Heap House

 Heap House (Iremonger Trilogy #1), by Edward Carey 

This is one of the strangest, most bizarre middle grade/YA books I have ever read in my entire life.  I picked it up on a whim from the donation table, and it looked like a proper read for RIP, but I was not expecting the complete outlandishness of this story.  I'm not even sure how to describe it.

In an alternate Victorian London, the Iremonger family rules the realm of trash.  They're bailiffs (in US terms, repo men) and they also do salvage.  Over the last hundred years or so, they've amassed miles of land near London, all of which is covered by the heaps (of trash).  Their mansion stands in the middle of the heaps, and is a conglomeration of an incredible number of buildings they've repossessed and fastened on.  The people of an entire town work in the heaps, searching for goods to be salvaged, but the heaps are very dangerous -- they even have their own weather.

Young Clod Iremonger is one of many Iremongers all living in the gigantic house.  They are expected to marry one another and carry on the proud tradition.  Each Iremonger is given a birth object, which they must have with them at all times (Clod's is a bath plug), but Clod has a strange talent: he can hear the objects speak.  There's also a girl, Lucy, who is brought in to be a servant.  She's stubbornly determined to stay herself and not melt in with the others, who seem to have forgotten their names.   Against the rules, they become friends and allies, and start to discover the terrible secrets of Heap House.

The writing style is odd, with long, involved sentences that use lists and synonyms to create an atmosphere.   The book feels crowded with stuff and with filth, just like the house.  There is a lot of strange wordplay, too -- for one thing, Iremongers' names are twisted versions of ordinary names.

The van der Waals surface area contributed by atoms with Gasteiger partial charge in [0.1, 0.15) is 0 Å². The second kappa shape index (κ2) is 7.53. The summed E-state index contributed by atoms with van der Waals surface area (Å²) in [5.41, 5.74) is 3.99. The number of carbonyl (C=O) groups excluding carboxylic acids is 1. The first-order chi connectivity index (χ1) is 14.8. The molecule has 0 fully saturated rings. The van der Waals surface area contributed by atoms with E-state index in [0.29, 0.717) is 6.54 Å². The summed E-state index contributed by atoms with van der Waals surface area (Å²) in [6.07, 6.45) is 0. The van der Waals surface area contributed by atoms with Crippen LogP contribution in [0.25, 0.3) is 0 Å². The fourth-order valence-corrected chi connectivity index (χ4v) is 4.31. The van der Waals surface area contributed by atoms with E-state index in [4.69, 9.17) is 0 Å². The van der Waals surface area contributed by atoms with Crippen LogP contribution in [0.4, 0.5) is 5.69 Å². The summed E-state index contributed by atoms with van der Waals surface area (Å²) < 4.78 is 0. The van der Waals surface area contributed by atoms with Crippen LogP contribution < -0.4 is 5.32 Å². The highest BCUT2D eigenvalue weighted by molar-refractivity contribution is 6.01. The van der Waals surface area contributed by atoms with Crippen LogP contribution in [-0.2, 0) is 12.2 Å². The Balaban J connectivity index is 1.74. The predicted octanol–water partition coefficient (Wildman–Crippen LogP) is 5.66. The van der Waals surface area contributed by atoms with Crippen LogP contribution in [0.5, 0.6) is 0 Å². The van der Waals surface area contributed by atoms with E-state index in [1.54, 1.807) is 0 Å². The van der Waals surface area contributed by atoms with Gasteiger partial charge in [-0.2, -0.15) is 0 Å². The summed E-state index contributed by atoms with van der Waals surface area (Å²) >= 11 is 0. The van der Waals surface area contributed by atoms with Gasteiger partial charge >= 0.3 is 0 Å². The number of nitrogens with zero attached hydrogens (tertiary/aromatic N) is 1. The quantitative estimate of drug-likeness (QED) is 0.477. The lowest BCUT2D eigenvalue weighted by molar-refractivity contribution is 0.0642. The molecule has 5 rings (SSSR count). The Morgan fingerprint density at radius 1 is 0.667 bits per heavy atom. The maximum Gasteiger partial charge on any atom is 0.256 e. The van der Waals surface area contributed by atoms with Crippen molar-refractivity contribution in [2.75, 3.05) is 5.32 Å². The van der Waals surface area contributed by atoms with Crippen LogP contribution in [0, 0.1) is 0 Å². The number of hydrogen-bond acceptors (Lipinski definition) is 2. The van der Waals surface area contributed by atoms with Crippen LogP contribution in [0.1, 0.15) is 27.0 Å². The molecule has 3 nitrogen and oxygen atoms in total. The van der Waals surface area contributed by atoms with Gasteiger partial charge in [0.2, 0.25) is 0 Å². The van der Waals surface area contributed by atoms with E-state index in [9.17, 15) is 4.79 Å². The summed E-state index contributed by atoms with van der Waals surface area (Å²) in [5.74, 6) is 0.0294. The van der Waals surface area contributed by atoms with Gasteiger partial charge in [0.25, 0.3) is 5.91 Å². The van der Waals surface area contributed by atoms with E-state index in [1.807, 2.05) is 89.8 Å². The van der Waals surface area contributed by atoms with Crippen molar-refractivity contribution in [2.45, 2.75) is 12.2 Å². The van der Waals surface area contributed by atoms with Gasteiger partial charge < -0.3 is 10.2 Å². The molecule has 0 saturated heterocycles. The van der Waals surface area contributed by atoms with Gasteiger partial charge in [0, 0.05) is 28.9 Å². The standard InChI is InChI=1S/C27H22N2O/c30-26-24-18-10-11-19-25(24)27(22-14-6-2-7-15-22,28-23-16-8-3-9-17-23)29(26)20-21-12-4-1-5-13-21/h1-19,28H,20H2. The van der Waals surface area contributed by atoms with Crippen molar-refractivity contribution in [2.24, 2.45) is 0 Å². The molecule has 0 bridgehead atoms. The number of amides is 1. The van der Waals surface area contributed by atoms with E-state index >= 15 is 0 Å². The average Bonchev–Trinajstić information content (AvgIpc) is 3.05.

The Iremongers are the ultimate hoarders, and the dirt is unconquerable.  The house is filled not only with people, but with critters.  And truly bizarre things happen -- people and objects trade places, and everything is very isolated and closed-off.  Only a few Iremongers ever leave the house, and the family treats things like people, and people like things.  

Carey has obviously read Gorey -- from the first sentence, I thought he was doing callbacks to titles like The Helpless Doorknob.  I suppose if your name is Edward Carey and you like to write and draw the macabre, you'd have to hang a lampshade on it.  I also suspected him of reading Diana Wynne Jones, and indeed in this interview he puts her at the front of a list of "absolutely inspiring" modern children's writers.   Her first published children's book, Wilkin's Tooth/Witch's Business, features a witch named Biddy Iremonger, and Iremonger is indeed a wonderful name for a family of miserable hoarders.

I didn't really like this story, though.  It wasn't pleasant in any way, except that Clod and Lucy start to become friends.  I don't really want to read the other books and find out what happens, and I don't want to read any more about cockroaches and rats either.  Even the bats are not fun.


  1. GOSH. I was going to say that I kept thinking this was Edward Gorey, but it seems the author himself had the same problem. :P It does not sound best for me, despite the influences of Gorey and Diana Wynne Jones! I live in fear of hoarding!

  2. Oh, ME TOO. That may be partly why I didn't care for it that much!

  3. I think this is the same author who wrote Little which is a re-imagination of Madame Tussaud's life. That has a lot of detail too - about severed heads! The illustrations are wonderful

  4. Yes, you're right! I saw it on Amazon.


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